j) Ensure the Law makes provision for the establishment of a competent agency which would work in line with existing institutional bodies to prevent unsafe use of genetically modified organisms as well as develop risk managements plan and strategy for protecting human health, biology diversity, and the environment from potentials risks associated with genetically modified organisms.

k) Ensure that Nigeria will have the opportunity to harness the potentials modern technology has to offer in the field of improved food production, medicine/health, Industrial growth and environmental sustainability, generation of Employment and wealth creation through the Modern Biotechnology industry.

l) Bring about responsible Research and Development in Modern Biotechnology,

m) Ensure that Nigeria will be able to guarantee the purity of its agricultural products for the international market, there by gaining international partners and also foreign earning.

n) Ensure that Nigeria will not serve as a dumping ground for unregulated Genetically Modified Organisms which may have impact on the environment and human health

Nigeria Gets Biosafety Law, Joins League of Biotechnology countries

Agriculture, Environment, Health, Science

By Abdallah el-Kurebe

Nigeria has finally joined the league of biotechnology countries with the signing the National Biosafety Agency Bill into law by President Goodluck Jonathan on Monday.

The Law seeks to domesticate modern biotechnology used by advanced countries as cutting-edge technology to boost economic development.

A statement signed by the Director-General/Chief Executive Officer of National Biotechnology Development Agency, Prof. Lucy Jumeyi Ogbadu stated that the Act would “create more employment, boost food production that will put a smile on the faces of farmers and elevate hunger if given good attention by government.”

According to the statement, “The National Biosafety Act is crucial in the management of Modern Biotechnology in the country. Modern Biotechnology has been identified as an important tool that can help countries to achieve food sufficiency/food security, industrial growth, health improvement and environmental sustainability.

“The Biosafety Act will provide the legal framework to check the activities of modern biotechnology locally as well as imported genetically modified crops into the country, including the provision of avenue to engage Nigerian scientists/experts from different fields to identify and pursue solutions to our local challenges.”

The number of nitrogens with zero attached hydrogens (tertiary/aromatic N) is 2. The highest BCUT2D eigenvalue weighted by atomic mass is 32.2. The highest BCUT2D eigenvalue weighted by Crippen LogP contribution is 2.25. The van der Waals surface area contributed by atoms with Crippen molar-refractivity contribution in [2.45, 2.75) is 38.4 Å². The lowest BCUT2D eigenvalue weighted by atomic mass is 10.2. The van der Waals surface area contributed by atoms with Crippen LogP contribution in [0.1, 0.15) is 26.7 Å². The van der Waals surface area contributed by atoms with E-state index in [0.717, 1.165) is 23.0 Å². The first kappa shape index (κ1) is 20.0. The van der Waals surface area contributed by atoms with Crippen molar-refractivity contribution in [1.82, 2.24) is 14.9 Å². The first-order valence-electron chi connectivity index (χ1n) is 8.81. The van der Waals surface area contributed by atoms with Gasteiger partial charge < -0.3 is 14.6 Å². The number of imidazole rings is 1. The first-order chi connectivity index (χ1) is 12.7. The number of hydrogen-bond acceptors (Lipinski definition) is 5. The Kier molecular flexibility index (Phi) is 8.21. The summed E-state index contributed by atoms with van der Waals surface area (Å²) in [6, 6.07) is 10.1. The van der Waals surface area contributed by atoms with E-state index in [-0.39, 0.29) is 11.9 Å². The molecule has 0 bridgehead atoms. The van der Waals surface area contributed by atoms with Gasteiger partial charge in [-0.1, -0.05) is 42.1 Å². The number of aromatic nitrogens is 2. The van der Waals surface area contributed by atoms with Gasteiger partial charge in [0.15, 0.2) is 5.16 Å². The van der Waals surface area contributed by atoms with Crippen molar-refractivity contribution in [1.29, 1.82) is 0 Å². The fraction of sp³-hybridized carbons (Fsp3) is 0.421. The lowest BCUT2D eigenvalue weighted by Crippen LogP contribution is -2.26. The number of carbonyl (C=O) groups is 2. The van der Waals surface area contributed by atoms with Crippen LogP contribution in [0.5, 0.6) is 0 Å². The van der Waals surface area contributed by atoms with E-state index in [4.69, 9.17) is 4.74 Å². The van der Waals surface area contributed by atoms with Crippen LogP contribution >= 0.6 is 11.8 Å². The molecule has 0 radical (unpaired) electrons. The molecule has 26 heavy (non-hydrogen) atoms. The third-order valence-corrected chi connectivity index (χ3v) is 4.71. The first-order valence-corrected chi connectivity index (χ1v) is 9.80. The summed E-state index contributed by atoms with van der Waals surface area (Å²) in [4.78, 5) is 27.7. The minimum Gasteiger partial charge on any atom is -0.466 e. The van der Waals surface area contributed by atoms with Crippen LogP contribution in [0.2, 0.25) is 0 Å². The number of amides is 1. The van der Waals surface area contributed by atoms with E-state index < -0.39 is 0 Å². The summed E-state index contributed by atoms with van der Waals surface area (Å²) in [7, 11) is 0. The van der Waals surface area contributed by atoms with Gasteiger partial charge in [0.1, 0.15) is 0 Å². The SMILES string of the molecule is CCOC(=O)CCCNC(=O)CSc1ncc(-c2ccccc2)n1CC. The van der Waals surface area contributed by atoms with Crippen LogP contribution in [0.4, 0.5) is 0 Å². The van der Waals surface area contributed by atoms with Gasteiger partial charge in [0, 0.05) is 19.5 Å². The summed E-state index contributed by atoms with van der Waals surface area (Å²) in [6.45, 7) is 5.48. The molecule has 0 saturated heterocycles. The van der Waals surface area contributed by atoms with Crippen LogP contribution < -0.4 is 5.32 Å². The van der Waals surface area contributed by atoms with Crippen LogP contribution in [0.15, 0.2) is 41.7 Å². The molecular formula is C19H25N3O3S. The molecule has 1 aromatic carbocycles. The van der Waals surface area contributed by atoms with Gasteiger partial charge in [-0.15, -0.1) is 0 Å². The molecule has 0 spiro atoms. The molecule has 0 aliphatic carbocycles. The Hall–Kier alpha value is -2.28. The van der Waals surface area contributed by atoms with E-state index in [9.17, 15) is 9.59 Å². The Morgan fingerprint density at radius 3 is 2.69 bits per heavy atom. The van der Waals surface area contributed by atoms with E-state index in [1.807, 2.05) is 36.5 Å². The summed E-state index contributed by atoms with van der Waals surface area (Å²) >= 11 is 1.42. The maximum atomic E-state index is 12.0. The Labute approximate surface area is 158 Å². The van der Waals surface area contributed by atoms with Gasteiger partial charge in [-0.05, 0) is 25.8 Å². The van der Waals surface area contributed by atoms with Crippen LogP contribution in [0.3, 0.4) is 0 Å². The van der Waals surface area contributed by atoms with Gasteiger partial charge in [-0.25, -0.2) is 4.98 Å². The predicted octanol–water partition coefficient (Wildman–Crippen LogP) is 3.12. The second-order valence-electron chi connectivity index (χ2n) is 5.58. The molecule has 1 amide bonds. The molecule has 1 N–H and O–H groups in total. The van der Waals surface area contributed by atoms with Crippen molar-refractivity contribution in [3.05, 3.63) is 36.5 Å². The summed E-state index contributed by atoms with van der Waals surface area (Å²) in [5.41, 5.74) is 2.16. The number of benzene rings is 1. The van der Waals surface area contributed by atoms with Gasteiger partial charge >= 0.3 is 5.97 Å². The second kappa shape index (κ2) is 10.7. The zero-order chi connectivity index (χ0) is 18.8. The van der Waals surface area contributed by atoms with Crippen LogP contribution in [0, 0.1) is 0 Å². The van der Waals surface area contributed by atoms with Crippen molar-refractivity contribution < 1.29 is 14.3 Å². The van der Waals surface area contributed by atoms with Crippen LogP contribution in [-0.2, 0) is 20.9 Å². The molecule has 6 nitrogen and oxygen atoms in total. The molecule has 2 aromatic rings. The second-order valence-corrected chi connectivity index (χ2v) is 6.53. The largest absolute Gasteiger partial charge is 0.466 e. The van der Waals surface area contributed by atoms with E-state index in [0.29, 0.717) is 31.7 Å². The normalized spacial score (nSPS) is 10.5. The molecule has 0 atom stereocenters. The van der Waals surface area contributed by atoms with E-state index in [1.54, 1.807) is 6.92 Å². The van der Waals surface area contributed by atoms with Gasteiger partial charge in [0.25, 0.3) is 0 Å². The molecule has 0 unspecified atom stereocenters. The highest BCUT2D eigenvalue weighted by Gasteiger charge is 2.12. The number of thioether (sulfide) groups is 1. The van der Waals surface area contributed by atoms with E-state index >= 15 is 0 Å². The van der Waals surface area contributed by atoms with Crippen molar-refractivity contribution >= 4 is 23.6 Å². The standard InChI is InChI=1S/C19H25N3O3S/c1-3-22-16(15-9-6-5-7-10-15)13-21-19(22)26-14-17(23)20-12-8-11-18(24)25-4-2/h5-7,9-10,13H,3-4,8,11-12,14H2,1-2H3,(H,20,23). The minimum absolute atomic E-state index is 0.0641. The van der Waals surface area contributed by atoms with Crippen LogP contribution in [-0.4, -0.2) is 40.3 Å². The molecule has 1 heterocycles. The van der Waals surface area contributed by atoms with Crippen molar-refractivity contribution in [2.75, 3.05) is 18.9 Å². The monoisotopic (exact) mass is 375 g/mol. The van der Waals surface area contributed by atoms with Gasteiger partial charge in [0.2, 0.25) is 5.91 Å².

It could be recalled that during Netmapping Workshop organized by Open Forum on Agricultural Biotechnology at Maizube Farms in Minna, Niger State, former Head of State, General Abdulsalam Abubakar observed that “Agricultural Biotechnology has changed the lives of the rural cotton farmers in Burkina Faso. It has also changed the lives for the better of poor farmers in Brazil and Argentina.”

While recognizing the complex issues to be addressed by Central Authorities in the judicious application of Modern Biotechnology, “the Biosafety Law also bases the deliberate release of Genetically Modified Organism (GMO) on Advance Informed Agreement (AIA).”

The signed Law addresses the following:
i. Defines offenses and penalty for violation of the act; ii. contains powers to authorize release of GMOs and practice of modern biotechnology activities; iii. confers the power to carry out risk assessment/management before the release, handling and use of GMOs; iv. covers all genetically modified organisms/Living Modified Organisms (LMOs) and products thereof including food/feed and processing and
v. covers socioeconomic consideration in risk assessment.

What Nigeria stands to benefit from Modern Biotechnology among others include the following: a. capacity for improved food security; b. environmental protection and conservation through production of stress tolerant planting materials for re-vegetation, re-afforestation, soil binding for erosion control as well as genetically enhanced organisms for bioremediation of oil polluted sites

Others are: c. improvement in plants and animals yields as well as nutritional values; d. production of new breeds/varieties of animals and plants and e. reduction in the use of pesticides.

Also, f. reduction in farming land area with higher yields, facilitates Job and wealth creation, leads to better health facilities; g. promotion of bioorganic fertilizer development and industrial growth through feed-stock development; h. promotion and development of biopharmaceuticals production, Stem Cell technology, biometrics, etc in Nigeria and i. biodiversity conservation.

One thing the law will provide is an accelerated agricultural development for an African giant.

Nairobi ABBC-2015 Declaration: Lift Ban on GMO Imports in Kenya

Agriculture

Delegates from 30 countries from around the world, attending an International Agri-Biotech and Biosafety Communication Conference (ABBC-2015) in Nairobi have called on the Kenya Government to lift a 2-year ban on GMO imports. 

Addressing the delegates comprising of farmers, scientists, policy makers, private sector, the media and science communicators, the Principal Secretary in Kenya’s Ministry of Industrialization and Enterprise Development, Dr, Wilson Songa emphasized the role of agricultural biotechnology in propelling the country towards prosperity. 

“To harness this potential the GMO import ban must be lifted,” he said.  In addition, he said that Kenya has adequate capacity to develop and ensure safety of GMO products.

Members of Parliament present, called upon the government to release a report by the task force constituted after the ban by the Ministry of Health to look into the safety of GM foods.

The ABBC conference brought together organizations and networks involved in agri-biotech and biosafety communication across the world to take stock of the progress and dynamics of biotech communication over the past two decades.

It was organized by the International Service for the Acquisition of Agricultural Applications (ISAAA), African Agricultural Technology Foundation (AATF), National Commission for Science Technology and Innovation (NCSTI), Biosciences for Farming in Africa (B4FA) and other partners.